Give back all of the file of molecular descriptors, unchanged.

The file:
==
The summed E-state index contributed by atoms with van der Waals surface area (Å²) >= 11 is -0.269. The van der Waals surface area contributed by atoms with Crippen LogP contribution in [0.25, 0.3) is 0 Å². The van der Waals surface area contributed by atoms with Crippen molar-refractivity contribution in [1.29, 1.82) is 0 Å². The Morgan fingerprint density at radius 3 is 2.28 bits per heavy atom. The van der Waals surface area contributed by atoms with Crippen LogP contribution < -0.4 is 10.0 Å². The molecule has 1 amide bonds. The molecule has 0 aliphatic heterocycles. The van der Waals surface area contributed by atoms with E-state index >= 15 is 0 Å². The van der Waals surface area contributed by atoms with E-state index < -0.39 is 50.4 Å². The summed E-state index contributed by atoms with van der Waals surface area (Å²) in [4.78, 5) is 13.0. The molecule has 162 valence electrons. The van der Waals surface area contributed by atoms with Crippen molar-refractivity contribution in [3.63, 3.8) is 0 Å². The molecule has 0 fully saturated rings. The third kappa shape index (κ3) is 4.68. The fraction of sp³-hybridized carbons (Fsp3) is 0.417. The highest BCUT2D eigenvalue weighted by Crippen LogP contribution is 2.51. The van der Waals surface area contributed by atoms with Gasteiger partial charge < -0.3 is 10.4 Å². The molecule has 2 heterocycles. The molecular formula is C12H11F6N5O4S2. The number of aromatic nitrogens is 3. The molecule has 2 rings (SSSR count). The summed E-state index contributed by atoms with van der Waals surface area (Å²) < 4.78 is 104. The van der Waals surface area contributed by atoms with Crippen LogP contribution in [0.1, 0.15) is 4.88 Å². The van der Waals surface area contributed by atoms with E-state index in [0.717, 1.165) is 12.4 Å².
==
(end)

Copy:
The summed E-state index contributed by atoms with van der Waals surface area (Å²) >= 11 is -0.269. The van der Waals surface area contributed by atoms with Crippen LogP contribution in [0.25, 0.3) is 0 Å². The van der Waals surface area contributed by atoms with Crippen molar-refractivity contribution in [1.29, 1.82) is 0 Å². The Morgan fingerprint density at radius 3 is 2.28 bits per heavy atom. The van der Waals surface area contributed by atoms with Crippen LogP contribution < -0.4 is 10.0 Å². The molecule has 1 amide bonds. The molecule has 0 aliphatic heterocycles. The van der Waals surface area contributed by atoms with E-state index >= 15 is 0 Å². The van der Waals surface area contributed by atoms with E-state index < -0.39 is 50.4 Å². The summed E-state index contributed by atoms with van der Waals surface area (Å²) in [4.78, 5) is 13.0. The molecule has 162 valence electrons. The van der Waals surface area contributed by atoms with Crippen molar-refractivity contribution in [3.63, 3.8) is 0 Å². The molecule has 0 fully saturated rings. The third kappa shape index (κ3) is 4.68. The fraction of sp³-hybridized carbons (Fsp3) is 0.417. The highest BCUT2D eigenvalue weighted by Crippen LogP contribution is 2.51. The van der Waals surface area contributed by atoms with Gasteiger partial charge < -0.3 is 10.4 Å². The molecule has 2 heterocycles. The molecular formula is C12H11F6N5O4S2. The number of aromatic nitrogens is 3. The molecule has 2 rings (SSSR count). The summed E-state index contributed by atoms with van der Waals surface area (Å²) < 4.78 is 104. The van der Waals surface area contributed by atoms with Crippen LogP contribution in [0.1, 0.15) is 4.88 Å². The van der Waals surface area contributed by atoms with E-state index in [0.717, 1.165) is 12.4 Å².